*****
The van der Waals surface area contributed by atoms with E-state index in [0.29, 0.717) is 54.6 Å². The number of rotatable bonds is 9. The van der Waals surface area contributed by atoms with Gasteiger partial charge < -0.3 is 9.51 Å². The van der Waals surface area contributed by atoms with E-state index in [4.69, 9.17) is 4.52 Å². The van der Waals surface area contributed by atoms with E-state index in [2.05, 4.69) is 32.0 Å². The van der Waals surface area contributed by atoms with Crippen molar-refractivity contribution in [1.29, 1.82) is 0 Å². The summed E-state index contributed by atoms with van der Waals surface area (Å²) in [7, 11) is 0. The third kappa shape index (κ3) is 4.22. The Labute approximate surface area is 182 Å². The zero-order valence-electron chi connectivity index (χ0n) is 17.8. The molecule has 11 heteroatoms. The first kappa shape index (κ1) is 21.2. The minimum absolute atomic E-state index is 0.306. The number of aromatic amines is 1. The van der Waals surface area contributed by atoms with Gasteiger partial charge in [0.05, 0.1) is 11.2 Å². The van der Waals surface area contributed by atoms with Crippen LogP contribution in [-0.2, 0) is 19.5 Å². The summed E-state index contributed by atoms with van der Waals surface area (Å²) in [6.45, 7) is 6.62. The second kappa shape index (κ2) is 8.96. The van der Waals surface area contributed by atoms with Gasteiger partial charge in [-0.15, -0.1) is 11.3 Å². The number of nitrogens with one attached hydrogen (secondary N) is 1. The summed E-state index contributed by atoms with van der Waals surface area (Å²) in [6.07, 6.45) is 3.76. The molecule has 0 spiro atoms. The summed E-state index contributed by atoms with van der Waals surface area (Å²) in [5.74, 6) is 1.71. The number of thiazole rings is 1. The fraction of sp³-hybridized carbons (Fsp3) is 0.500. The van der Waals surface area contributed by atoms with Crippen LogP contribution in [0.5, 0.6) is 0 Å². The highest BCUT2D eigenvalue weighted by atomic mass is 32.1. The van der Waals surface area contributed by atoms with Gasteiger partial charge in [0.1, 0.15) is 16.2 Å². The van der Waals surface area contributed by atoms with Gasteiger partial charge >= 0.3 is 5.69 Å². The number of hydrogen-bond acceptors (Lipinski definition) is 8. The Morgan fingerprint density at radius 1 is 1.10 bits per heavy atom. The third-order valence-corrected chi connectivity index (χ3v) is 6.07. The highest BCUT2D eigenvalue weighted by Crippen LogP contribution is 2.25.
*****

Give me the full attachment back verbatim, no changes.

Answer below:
The van der Waals surface area contributed by atoms with E-state index in [0.29, 0.717) is 54.6 Å². The number of rotatable bonds is 9. The van der Waals surface area contributed by atoms with Gasteiger partial charge < -0.3 is 9.51 Å². The van der Waals surface area contributed by atoms with E-state index in [4.69, 9.17) is 4.52 Å². The van der Waals surface area contributed by atoms with E-state index in [2.05, 4.69) is 32.0 Å². The van der Waals surface area contributed by atoms with Crippen molar-refractivity contribution in [1.29, 1.82) is 0 Å². The summed E-state index contributed by atoms with van der Waals surface area (Å²) in [7, 11) is 0. The third kappa shape index (κ3) is 4.22. The Labute approximate surface area is 182 Å². The zero-order valence-electron chi connectivity index (χ0n) is 17.8. The molecule has 11 heteroatoms. The first kappa shape index (κ1) is 21.2. The minimum absolute atomic E-state index is 0.306. The number of aromatic amines is 1. The van der Waals surface area contributed by atoms with Gasteiger partial charge in [0.05, 0.1) is 11.2 Å². The van der Waals surface area contributed by atoms with Crippen LogP contribution in [-0.2, 0) is 19.5 Å². The summed E-state index contributed by atoms with van der Waals surface area (Å²) in [6.45, 7) is 6.62. The second kappa shape index (κ2) is 8.96. The van der Waals surface area contributed by atoms with Gasteiger partial charge in [-0.15, -0.1) is 11.3 Å². The number of nitrogens with one attached hydrogen (secondary N) is 1. The summed E-state index contributed by atoms with van der Waals surface area (Å²) in [6.07, 6.45) is 3.76. The molecule has 0 spiro atoms. The summed E-state index contributed by atoms with van der Waals surface area (Å²) in [5.74, 6) is 1.71. The number of thiazole rings is 1. The fraction of sp³-hybridized carbons (Fsp3) is 0.500. The van der Waals surface area contributed by atoms with Crippen LogP contribution in [0.5, 0.6) is 0 Å². The highest BCUT2D eigenvalue weighted by atomic mass is 32.1. The van der Waals surface area contributed by atoms with Gasteiger partial charge in [0.1, 0.15) is 16.2 Å². The van der Waals surface area contributed by atoms with Gasteiger partial charge >= 0.3 is 5.69 Å². The number of hydrogen-bond acceptors (Lipinski definition) is 8. The Morgan fingerprint density at radius 1 is 1.10 bits per heavy atom. The third-order valence-corrected chi connectivity index (χ3v) is 6.07. The highest BCUT2D eigenvalue weighted by Crippen LogP contribution is 2.25.